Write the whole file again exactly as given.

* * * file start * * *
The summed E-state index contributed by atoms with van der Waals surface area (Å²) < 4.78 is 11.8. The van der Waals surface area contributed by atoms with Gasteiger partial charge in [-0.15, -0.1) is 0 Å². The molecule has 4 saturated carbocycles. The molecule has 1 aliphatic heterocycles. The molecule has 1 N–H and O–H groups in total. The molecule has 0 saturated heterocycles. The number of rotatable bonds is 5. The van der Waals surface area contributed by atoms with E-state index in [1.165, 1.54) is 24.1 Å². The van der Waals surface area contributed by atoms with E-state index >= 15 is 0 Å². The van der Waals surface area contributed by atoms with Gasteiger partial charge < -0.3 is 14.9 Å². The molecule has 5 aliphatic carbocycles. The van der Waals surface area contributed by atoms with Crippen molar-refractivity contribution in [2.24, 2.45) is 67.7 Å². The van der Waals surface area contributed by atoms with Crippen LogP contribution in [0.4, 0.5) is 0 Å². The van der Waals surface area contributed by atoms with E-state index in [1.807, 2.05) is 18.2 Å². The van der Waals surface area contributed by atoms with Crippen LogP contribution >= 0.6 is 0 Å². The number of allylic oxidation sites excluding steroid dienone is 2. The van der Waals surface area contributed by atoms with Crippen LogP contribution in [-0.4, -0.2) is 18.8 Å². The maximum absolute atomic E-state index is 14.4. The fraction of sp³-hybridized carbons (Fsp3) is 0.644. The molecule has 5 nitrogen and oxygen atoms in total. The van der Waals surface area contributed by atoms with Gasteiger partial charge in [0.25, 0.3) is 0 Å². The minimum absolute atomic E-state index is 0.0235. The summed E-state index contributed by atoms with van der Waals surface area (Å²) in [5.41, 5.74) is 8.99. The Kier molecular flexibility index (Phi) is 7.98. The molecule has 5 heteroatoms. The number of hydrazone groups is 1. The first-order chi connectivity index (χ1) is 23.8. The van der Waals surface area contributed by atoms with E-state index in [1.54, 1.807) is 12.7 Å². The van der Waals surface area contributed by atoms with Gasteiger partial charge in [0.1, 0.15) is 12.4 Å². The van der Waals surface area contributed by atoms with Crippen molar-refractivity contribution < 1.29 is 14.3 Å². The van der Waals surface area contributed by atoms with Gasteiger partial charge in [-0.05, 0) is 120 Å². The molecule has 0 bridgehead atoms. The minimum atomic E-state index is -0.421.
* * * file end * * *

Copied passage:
The summed E-state index contributed by atoms with van der Waals surface area (Å²) < 4.78 is 11.8. The van der Waals surface area contributed by atoms with Gasteiger partial charge in [-0.15, -0.1) is 0 Å². The molecule has 4 saturated carbocycles. The molecule has 1 aliphatic heterocycles. The molecule has 1 N–H and O–H groups in total. The molecule has 0 saturated heterocycles. The number of rotatable bonds is 5. The van der Waals surface area contributed by atoms with E-state index in [1.165, 1.54) is 24.1 Å². The van der Waals surface area contributed by atoms with E-state index >= 15 is 0 Å². The van der Waals surface area contributed by atoms with Gasteiger partial charge < -0.3 is 14.9 Å². The molecule has 5 aliphatic carbocycles. The van der Waals surface area contributed by atoms with Crippen molar-refractivity contribution in [2.24, 2.45) is 67.7 Å². The van der Waals surface area contributed by atoms with Crippen LogP contribution in [0.4, 0.5) is 0 Å². The van der Waals surface area contributed by atoms with E-state index in [1.807, 2.05) is 18.2 Å². The van der Waals surface area contributed by atoms with Crippen LogP contribution >= 0.6 is 0 Å². The number of allylic oxidation sites excluding steroid dienone is 2. The van der Waals surface area contributed by atoms with Crippen LogP contribution in [-0.4, -0.2) is 18.8 Å². The maximum absolute atomic E-state index is 14.4. The fraction of sp³-hybridized carbons (Fsp3) is 0.644. The molecule has 5 nitrogen and oxygen atoms in total. The van der Waals surface area contributed by atoms with Gasteiger partial charge in [0.25, 0.3) is 0 Å². The minimum absolute atomic E-state index is 0.0235. The summed E-state index contributed by atoms with van der Waals surface area (Å²) in [5.41, 5.74) is 8.99. The Kier molecular flexibility index (Phi) is 7.98. The molecule has 5 heteroatoms. The number of hydrazone groups is 1. The first-order chi connectivity index (χ1) is 23.8. The van der Waals surface area contributed by atoms with E-state index in [1.54, 1.807) is 12.7 Å². The van der Waals surface area contributed by atoms with Gasteiger partial charge in [0.1, 0.15) is 12.4 Å². The van der Waals surface area contributed by atoms with Crippen molar-refractivity contribution < 1.29 is 14.3 Å². The van der Waals surface area contributed by atoms with Gasteiger partial charge in [-0.05, 0) is 120 Å². The molecule has 0 bridgehead atoms. The minimum atomic E-state index is -0.421.